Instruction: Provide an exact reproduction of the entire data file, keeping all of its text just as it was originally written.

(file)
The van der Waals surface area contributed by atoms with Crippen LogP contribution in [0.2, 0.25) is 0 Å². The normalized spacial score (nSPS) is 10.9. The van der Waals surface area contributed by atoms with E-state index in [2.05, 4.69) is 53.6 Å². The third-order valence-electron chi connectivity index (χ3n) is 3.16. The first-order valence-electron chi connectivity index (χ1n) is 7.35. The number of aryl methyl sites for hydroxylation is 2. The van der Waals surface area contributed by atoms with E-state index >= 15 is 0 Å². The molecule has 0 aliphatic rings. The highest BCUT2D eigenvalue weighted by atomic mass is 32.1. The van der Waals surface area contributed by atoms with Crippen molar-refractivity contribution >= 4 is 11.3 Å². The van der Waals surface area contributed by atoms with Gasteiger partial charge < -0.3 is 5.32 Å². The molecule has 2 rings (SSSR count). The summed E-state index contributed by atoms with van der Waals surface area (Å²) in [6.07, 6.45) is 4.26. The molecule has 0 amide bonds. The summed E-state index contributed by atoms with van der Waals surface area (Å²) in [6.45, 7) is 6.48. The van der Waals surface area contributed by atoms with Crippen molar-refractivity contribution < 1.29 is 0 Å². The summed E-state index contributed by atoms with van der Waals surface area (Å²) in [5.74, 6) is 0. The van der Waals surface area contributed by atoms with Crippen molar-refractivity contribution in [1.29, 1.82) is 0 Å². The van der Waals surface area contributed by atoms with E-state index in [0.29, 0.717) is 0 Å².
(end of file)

The van der Waals surface area contributed by atoms with Crippen LogP contribution in [0.2, 0.25) is 0 Å². The normalized spacial score (nSPS) is 10.9. The van der Waals surface area contributed by atoms with E-state index in [2.05, 4.69) is 53.6 Å². The third-order valence-electron chi connectivity index (χ3n) is 3.16. The first-order valence-electron chi connectivity index (χ1n) is 7.35. The number of aryl methyl sites for hydroxylation is 2. The van der Waals surface area contributed by atoms with E-state index >= 15 is 0 Å². The molecule has 0 aliphatic rings. The highest BCUT2D eigenvalue weighted by atomic mass is 32.1. The van der Waals surface area contributed by atoms with Crippen molar-refractivity contribution >= 4 is 11.3 Å². The van der Waals surface area contributed by atoms with Gasteiger partial charge < -0.3 is 5.32 Å². The molecule has 2 rings (SSSR count). The summed E-state index contributed by atoms with van der Waals surface area (Å²) in [6.07, 6.45) is 4.26. The molecule has 0 amide bonds. The summed E-state index contributed by atoms with van der Waals surface area (Å²) in [6.45, 7) is 6.48. The van der Waals surface area contributed by atoms with Crippen molar-refractivity contribution < 1.29 is 0 Å². The summed E-state index contributed by atoms with van der Waals surface area (Å²) in [5.74, 6) is 0. The van der Waals surface area contributed by atoms with Crippen molar-refractivity contribution in [1.29, 1.82) is 0 Å². The van der Waals surface area contributed by atoms with E-state index in [0.29, 0.717) is 0 Å².